And for Congressional Democratic leaders already chafing at the political cost of Mr. Obama’s health care plan, it was confirmation that the bill could be deadly at the polls for any member of Congress in a competitive race next fall.

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Bummer – Robert Parker has died

Heart attack. I loved his Spencer mysteries.

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Carp – it’s what’s for news!

Aw, gowon, ya big lug!

These ugly, stinky, bony fish are prime fodder for all sorts of news flashes recently. Supreme Court decisions, for instance, and, constantly, every day, new obscure records, from “largest caught by teenager“, “largest caught by blind lady” (Okay, that was a catfish, but same thing, sort of) and largest caught by fat guy. I blame Bush.

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All sorts of smart people are coming up with solutions to our problems

Here’s Warren Buffet on housing:

A few quick bullet points on Warren Buffett’s thoughts on housing:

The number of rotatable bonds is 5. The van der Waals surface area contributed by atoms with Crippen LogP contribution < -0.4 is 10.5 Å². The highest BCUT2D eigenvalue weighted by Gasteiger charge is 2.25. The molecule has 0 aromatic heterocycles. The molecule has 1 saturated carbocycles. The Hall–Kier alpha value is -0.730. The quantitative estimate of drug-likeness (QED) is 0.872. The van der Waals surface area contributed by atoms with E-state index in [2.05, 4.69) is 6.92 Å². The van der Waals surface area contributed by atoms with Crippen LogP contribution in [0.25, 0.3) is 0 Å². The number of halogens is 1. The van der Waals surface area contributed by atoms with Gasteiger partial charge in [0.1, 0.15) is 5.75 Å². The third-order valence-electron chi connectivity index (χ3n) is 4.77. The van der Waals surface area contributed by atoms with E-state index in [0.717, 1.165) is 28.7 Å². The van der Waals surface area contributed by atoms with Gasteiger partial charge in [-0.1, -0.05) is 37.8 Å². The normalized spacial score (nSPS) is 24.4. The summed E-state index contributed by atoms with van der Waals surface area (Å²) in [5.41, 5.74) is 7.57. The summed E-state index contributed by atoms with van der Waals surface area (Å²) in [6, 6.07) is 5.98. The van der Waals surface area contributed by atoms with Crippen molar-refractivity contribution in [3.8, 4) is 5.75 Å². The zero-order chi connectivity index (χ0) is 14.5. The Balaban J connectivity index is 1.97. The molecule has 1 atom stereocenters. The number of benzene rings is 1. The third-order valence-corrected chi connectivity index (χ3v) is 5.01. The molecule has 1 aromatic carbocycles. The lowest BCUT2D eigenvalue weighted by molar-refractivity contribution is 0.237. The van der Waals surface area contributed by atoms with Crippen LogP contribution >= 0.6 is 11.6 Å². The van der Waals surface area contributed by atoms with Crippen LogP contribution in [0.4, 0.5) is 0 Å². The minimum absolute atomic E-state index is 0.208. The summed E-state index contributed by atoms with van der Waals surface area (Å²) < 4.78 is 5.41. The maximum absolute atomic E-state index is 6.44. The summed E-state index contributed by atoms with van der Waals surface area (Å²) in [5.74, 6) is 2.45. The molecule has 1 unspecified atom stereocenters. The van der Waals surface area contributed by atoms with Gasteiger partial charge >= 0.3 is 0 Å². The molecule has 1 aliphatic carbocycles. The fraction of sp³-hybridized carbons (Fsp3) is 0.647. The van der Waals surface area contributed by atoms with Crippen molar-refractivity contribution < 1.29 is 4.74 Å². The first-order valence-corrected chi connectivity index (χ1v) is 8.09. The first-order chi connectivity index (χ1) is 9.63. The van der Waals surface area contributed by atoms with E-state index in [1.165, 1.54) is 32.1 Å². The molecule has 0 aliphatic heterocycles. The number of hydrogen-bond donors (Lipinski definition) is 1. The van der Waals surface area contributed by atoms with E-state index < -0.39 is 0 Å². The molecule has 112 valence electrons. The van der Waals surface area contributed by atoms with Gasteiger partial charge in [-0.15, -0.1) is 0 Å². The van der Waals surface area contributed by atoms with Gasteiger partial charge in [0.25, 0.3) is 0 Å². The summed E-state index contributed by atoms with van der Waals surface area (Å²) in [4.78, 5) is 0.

• “The only way you clean up an excess inventory is to have more demand than supply for a while.”
  • “We produced 2 million housing units a year; we created 1.3 million households… The only way to clean that up, oh well there’s one way, you can start getting 13 year olds to start co-habiting and create more households that way, and I’m sure we’d get a lot of volunteers among 13 year olds.”
  • “A lot of the housing problem is behind us, the commercial real estate problem is not behind us.

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Megan McArdle solves the health care issue

Well perhaps not, but the woman’s much smarter than I am and her idea sounds better than anything I’ve heard to date.

I think those of us who opposed the Democratic bill should have one.  And I happen (ahem) to have a modest little plan right here . . .